NS&I cuts interest rate on bonds
In December, NS&I – the government’s saving arm – relaunched its one and three-year guaranteed growth and income bonds. They can be opened by anyone over the age of 16 and the minimum investment is £500 while the maximum is £1m per person per issue. The three-year guaranteed growth bond paid 2.20% gross/AER while the income bond paid 2.15% gross (2.17% AER).
But as of today, new customers will receive 1.95% gross/AER on the three-year growth product while those opting for the income bond will receive 1.90% gross (1.92% AER). NS&I confirms there’s no change for existing customers who bought the products since their relaunch in December, and there’s no change to the rates on the one-year options. Also, customers who have maturing three-year guaranteed growth bonds and three-year 65+ guaranteed growth bonds (pensioner bonds) will be able to roll over their investment for another three years at the 2.20% gross/AER rate.
Separately, the online-only investment guaranteed growth bonds paying 2.20% gross/AER for three years on £100 to £3,000 will remain on sale until 10 April, NS&I confirmed.
Sarah Coles, personal finance analyst at Hargreaves Lansdown, said pensioners may be relieved “that the chair isn’t being whipped away just as they sit down”, but they shouldn’t be tempted to settle for the 2.2% rate. Coles explained: “In the current market you can get up to 2.26% over this period. That’s assuming that a three-year fix is still the right option for them. When any fixed rate matures, it’s a valuable opportunity to revisit whether you need more flexibility, whether you want to fix for longer, and whether cash is the right place for this part of your portfolio at all.”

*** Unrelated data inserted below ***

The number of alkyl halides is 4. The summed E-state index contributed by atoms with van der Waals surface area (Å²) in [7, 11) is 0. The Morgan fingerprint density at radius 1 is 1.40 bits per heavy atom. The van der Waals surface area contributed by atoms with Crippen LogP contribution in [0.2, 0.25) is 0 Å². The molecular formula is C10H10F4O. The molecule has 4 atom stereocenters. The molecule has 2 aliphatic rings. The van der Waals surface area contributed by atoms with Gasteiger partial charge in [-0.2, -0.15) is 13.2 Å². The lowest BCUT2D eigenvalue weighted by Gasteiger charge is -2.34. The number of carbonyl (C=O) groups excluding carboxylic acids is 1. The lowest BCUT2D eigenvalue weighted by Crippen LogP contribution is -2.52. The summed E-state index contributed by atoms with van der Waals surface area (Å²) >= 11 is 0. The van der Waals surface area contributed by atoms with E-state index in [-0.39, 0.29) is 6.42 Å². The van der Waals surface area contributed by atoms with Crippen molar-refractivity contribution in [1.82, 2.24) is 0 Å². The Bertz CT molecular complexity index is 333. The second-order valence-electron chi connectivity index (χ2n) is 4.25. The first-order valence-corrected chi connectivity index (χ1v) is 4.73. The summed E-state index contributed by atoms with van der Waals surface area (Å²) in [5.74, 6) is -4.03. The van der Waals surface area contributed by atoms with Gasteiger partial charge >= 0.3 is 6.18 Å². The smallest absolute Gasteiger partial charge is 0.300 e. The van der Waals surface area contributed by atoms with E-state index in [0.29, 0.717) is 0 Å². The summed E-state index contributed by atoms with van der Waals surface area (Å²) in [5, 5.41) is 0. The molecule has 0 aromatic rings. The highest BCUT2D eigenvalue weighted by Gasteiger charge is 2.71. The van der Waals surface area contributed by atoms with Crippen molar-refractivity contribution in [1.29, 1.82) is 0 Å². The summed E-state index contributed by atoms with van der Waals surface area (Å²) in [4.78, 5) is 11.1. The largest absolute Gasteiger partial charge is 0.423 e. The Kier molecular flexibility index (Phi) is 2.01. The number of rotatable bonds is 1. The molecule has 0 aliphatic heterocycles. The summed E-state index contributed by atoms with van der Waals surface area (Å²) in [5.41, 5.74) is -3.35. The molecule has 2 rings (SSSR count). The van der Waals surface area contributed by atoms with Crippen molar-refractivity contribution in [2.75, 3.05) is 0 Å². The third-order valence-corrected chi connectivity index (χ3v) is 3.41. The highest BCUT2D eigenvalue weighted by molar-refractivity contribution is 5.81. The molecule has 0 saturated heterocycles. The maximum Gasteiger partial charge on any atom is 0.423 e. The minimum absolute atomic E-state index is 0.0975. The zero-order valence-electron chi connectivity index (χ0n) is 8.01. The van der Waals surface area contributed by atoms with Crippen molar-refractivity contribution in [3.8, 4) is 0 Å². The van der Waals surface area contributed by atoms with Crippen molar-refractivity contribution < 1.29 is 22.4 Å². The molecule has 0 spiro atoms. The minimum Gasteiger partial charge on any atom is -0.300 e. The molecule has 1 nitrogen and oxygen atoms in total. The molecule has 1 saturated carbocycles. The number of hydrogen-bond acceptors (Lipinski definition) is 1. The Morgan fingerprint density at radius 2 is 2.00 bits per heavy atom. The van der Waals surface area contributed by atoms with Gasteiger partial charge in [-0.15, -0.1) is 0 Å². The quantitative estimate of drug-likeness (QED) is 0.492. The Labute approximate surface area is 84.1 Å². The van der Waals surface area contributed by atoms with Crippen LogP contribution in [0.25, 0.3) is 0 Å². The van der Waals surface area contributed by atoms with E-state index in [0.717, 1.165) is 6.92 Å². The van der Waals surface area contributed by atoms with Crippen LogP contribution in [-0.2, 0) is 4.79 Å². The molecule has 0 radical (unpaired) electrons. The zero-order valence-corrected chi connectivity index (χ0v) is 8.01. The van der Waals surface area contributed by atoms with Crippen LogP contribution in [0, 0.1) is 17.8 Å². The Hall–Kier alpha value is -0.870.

She listed the following options:
If you need to get access to your money quickly, you can currently get up to 1.35% on an easy access account (Icici Bank). You are paying the price in terms of interest, but it’s the right solution if you will need the money at short notice. It also has the advantage of offering flexibility if interest rates rise.
Alternatively, you can consider Premium Bonds. These don’t pay any interest, but offer easy access alongside the chance of a major tax-free win – although of course wins are not guaranteed, so money in Premium Bonds could easily lose value after inflation.
If you are saving between one and five years, it’s worth considering fixing for a period. In an era of rising interest rates, you run the risk with a long-term fix that rates will rise and make your account less competitive. However, some savers value the certainty of a long-term fix over the ambiguity of predicting rate rises.
If you are concerned about rising rates over the medium term, you can fix for one year at 1.9%, and for two at 2.1%. This means the one-year fix is the same level of the NS&I three-year bond for new customers.
If you can put aside the cash for five-10 years or more, and you are prepared to take more risk with your money, you can consider stock market investments. This will put your capital at risk, but if you have a longer time horizon, your money has more potential to grow than it would in a savings account.